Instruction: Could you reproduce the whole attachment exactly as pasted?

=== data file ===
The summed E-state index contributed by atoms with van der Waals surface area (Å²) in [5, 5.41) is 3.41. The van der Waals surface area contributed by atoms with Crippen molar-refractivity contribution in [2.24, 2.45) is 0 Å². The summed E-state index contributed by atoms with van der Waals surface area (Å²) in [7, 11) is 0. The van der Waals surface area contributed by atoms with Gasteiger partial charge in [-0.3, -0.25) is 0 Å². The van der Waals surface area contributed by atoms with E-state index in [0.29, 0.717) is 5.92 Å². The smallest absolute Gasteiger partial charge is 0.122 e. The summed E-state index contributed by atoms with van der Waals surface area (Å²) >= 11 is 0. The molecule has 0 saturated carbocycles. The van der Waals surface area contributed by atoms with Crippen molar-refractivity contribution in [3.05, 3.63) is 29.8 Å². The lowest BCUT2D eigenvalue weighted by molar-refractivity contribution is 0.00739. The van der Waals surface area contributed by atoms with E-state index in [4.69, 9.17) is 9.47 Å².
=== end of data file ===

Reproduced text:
The summed E-state index contributed by atoms with van der Waals surface area (Å²) in [5, 5.41) is 3.41. The van der Waals surface area contributed by atoms with Crippen molar-refractivity contribution in [2.24, 2.45) is 0 Å². The summed E-state index contributed by atoms with van der Waals surface area (Å²) in [7, 11) is 0. The van der Waals surface area contributed by atoms with Gasteiger partial charge in [-0.3, -0.25) is 0 Å². The van der Waals surface area contributed by atoms with E-state index in [0.29, 0.717) is 5.92 Å². The smallest absolute Gasteiger partial charge is 0.122 e. The summed E-state index contributed by atoms with van der Waals surface area (Å²) >= 11 is 0. The molecule has 0 saturated carbocycles. The van der Waals surface area contributed by atoms with Crippen molar-refractivity contribution in [3.05, 3.63) is 29.8 Å². The lowest BCUT2D eigenvalue weighted by molar-refractivity contribution is 0.00739. The van der Waals surface area contributed by atoms with E-state index in [4.69, 9.17) is 9.47 Å².